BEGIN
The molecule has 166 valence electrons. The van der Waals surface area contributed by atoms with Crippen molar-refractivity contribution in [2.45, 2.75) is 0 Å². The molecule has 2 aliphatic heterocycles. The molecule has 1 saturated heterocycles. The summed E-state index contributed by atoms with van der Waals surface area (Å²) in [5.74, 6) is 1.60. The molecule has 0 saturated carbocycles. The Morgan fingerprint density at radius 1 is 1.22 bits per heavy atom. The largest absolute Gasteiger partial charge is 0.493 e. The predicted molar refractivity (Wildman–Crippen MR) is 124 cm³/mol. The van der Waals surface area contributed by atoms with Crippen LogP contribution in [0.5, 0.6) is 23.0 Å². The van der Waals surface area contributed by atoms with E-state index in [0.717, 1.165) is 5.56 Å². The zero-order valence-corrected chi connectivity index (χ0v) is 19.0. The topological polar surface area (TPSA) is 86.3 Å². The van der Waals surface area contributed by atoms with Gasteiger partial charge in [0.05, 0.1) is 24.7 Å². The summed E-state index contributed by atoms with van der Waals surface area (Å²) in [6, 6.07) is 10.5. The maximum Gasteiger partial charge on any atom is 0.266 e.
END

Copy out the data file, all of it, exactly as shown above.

The molecule has 166 valence electrons. The van der Waals surface area contributed by atoms with Crippen molar-refractivity contribution in [2.45, 2.75) is 0 Å². The molecule has 2 aliphatic heterocycles. The molecule has 1 saturated heterocycles. The summed E-state index contributed by atoms with van der Waals surface area (Å²) in [5.74, 6) is 1.60. The molecule has 0 saturated carbocycles. The Morgan fingerprint density at radius 1 is 1.22 bits per heavy atom. The largest absolute Gasteiger partial charge is 0.493 e. The predicted molar refractivity (Wildman–Crippen MR) is 124 cm³/mol. The van der Waals surface area contributed by atoms with Crippen LogP contribution in [0.5, 0.6) is 23.0 Å². The van der Waals surface area contributed by atoms with E-state index in [0.717, 1.165) is 5.56 Å². The zero-order valence-corrected chi connectivity index (χ0v) is 19.0. The topological polar surface area (TPSA) is 86.3 Å². The van der Waals surface area contributed by atoms with Gasteiger partial charge in [0.05, 0.1) is 24.7 Å². The summed E-state index contributed by atoms with van der Waals surface area (Å²) in [6, 6.07) is 10.5. The maximum Gasteiger partial charge on any atom is 0.266 e.